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Enabling Change Monitoring on Cisco Devices Syslogging to LEM


Changes made to a Cisco router or switch’s running configuration do not log to the LEM appliance (or any other appliance) by default. These configuration changes also do not log locally on the router or switch itself. Enabling configuration change monitoring on your Cisco routers and switches allows you to monitor unauthorized changes to the network devices responsible for your organization’s connectivity. 

Setting the commands described in this article tells the router to log every command that changes the router’s configuration. (Show commands, for example, are not logged, because they don’t change the router’s configuration.) 


LEM with Cisco devices




Perform the following steps to enable configuration change monitoring on Cisco devices:

  1. Access the Cisco device via SSH.
  2. Configure the Cisco device for sylogging to the LEM appliance. See the SolarWinds knowledgebase article Integrate Cisco network devices with SolarWinds LEM for instructions on setting up the device to log to your LEM appliance. 
  3. Configure the Cisco device to monitor configuration changes using the following commands:


Enters Privilege-Exec mode on the router. Some routers put you in Privilege-Exec mode by default. You can tell if you are there if there is a # next to the router name. For example: routername# instead of <routername>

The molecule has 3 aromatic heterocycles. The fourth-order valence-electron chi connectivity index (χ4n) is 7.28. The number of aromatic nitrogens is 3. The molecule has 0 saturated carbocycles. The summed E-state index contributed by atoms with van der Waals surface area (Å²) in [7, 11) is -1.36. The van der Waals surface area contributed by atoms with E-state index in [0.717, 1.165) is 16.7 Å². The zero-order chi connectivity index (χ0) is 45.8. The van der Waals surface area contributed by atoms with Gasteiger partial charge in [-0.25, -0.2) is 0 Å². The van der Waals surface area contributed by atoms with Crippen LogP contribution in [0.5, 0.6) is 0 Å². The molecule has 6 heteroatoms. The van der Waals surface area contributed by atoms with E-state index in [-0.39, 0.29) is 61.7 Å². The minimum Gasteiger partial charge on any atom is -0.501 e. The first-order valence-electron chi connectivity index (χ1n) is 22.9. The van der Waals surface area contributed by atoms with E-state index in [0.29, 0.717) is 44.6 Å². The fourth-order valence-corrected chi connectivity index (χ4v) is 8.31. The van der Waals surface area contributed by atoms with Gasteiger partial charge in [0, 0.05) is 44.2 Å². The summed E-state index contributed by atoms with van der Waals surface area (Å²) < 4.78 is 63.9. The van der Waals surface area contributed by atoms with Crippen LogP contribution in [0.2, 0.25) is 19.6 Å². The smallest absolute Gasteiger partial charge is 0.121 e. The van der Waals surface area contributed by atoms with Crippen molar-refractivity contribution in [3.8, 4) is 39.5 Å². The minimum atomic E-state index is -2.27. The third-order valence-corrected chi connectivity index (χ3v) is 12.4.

configure terminal 

Enters Global Configuration Mode. You must enter this mode to make any changes to a router or a switch.


Enters the archive’s sub menu.

log config 

Goes into the logging configuration sub-mode. This is where you specify the logging options for the running configuration.

logging enable 

Enables logging for the running configuration.

logging size 

Specifies how many logs to keep on the local system. For example the command logging size 200 keeps 200 logs on the cisco device itself as well as sends those logs where you tell it to.


Enables more secure logging by making sure passwords are not sent in the clear.


Sends the log files to syslog.


Sends you back to Privilege-Exec mode.


Note: These events will most likely show up in LEM as PolicyModify events.


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